Energy project finance is a far more intricate process than it might appear to be at first glance. Not only are there numerous participants in the market, but their decisions are also frequently interdependent. Participants must also decide how to share the risks involved in energy projects.
Energy Project Finance Market Participants
The typical participants include project sponsors, operators, managers, contractors, suppliers, consumers, governments, banks, and financial investors. The initiators develop the initial idea for the energy project and provide funds for the first steps, such as feasibility studies. Once the project is sufficiently well developed, it will be able to attract proprietors, who might be part of a single corporation or form a partnership.
Operators need to run the project after it is completed, and they are often established companies in the energy sector. Companies must also employ managers to supervise the project's completion, and they need to hire contractors and suppliers as well.
Governments and agencies play more significant roles in larger energy projects, which range from regulation to ownership. Agencies, many of which are international, may also provide credits and contracts to projects that support their goals, such as sustainable energy development. For example, support from an international agency can be crucial in getting a significant consumer of energy, such as an auto parts maker, to commit to buying electricity. Strong relationships with banks help to facilitate arrangements for debt issuance. They can be vital source to access financial investors.
In the simplest business model, the proprietors continue to own and operate the energy project. Another group of basic models has the proprietors eventually transferring ownership to a government in exchange for assistance along the way. In other arrangements, ownership is transferred, but the proprietors continue to operate the energy project.
Conversely, the proprietors may retain ownership and transfer the operating rights. There are also business models for specific situations. For instance, a forward sale occurs when an energy project sells most of the output in advance to a third party, such as a manufacturing facility.
Risks for Stakeholders
All energy projects have specific risks that they assign to participants, and those participants must be compensated accordingly. Every energy project has some environmental risk associated with potential negative externalities and the regulations designed to minimize them. There are also risks related to the host country, such as political risk and the social impact of the project in the country.
Energy projects still need to be concerned with ordinary business risks, such as lower than expected demand, technical issues that may delay project completion, higher than expected operating costs, and difficulty obtaining supplies at reasonable prices. Then there are financial risks, such as rising interest rates or declining exchange rates. Finally, there are legal risks, especially regarding which jurisdiction's laws cover agreements.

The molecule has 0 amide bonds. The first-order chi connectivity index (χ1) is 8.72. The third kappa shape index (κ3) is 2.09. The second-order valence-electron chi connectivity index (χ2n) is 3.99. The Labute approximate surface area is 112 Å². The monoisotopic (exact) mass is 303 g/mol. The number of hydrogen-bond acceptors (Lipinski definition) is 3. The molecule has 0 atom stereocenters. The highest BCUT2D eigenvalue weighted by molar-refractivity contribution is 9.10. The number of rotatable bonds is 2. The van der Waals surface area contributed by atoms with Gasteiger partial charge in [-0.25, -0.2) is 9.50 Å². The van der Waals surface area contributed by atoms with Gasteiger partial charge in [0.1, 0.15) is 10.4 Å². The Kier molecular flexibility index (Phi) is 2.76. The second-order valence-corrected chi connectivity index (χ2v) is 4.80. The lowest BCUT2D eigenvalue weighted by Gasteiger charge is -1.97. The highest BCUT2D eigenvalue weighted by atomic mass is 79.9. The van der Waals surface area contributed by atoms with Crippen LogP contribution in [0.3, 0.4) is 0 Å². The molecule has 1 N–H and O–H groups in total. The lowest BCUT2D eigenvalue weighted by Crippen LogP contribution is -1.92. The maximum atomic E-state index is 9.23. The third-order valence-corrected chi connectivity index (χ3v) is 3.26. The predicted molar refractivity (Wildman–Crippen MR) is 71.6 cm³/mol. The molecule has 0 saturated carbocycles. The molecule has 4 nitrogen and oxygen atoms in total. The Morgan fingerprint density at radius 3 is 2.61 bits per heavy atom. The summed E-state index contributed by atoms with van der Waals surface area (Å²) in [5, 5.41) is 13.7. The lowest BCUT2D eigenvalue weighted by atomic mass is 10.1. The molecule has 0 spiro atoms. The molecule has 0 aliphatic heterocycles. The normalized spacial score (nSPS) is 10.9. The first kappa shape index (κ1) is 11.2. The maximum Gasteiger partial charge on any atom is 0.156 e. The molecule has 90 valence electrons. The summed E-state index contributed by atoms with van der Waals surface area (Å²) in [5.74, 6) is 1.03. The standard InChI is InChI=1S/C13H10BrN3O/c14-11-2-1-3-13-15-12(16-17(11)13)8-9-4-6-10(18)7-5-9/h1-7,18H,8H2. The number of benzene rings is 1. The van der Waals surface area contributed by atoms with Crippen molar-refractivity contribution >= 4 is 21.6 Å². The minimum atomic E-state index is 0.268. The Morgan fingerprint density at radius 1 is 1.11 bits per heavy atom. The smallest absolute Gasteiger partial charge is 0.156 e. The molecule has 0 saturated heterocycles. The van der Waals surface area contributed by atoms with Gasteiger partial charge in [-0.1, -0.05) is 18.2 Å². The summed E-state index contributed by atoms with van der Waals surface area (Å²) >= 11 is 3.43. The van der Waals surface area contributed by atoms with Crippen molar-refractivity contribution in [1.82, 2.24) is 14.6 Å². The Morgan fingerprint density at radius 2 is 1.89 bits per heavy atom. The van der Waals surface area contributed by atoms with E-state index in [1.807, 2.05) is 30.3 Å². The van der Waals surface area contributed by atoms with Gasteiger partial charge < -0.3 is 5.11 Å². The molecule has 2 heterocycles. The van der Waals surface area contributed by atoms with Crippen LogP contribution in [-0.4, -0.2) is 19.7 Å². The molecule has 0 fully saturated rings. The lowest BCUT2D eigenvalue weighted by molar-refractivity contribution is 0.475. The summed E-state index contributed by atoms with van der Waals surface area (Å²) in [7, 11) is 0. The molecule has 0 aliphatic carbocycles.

Standardized Financing Structures Are Needed
There are far more types of energy financing than just debt and equity. Within debt financing, senior financing provided by banks and other financial institutions ranks first and is usually secured by property and equipment. Senior debt often involves short-term loans to pay initial construction expenses and long-term secured loans to repay short-term loans. Once the energy project is up and running, senior debt may also include a secured revolving credit facility that allows the project to borrow against its assets as needed.
Mezzanine financing has a lower priority than senior debt but still ranks higher than equity. Junior debt is either unsecured or only has claims to assets after the repayment of all senior debt. Naturally, lower grade debts pay higher interest rates, and they also tend to be short-term.
Convertible bonds, which can be exchanged for equity under some circumstances, and preferred shares are sometimes available. Preferred shares often pay fixed dividends and have higher priority claims on the energy project's assets than common shares.
At the lowest levels, subordinated debt is expressly placed after all other debt obligations and is a type of high-yield debt. Common equity and leveraged leasing arrangements are also high-risk types of energy project financing. Click here to learn more.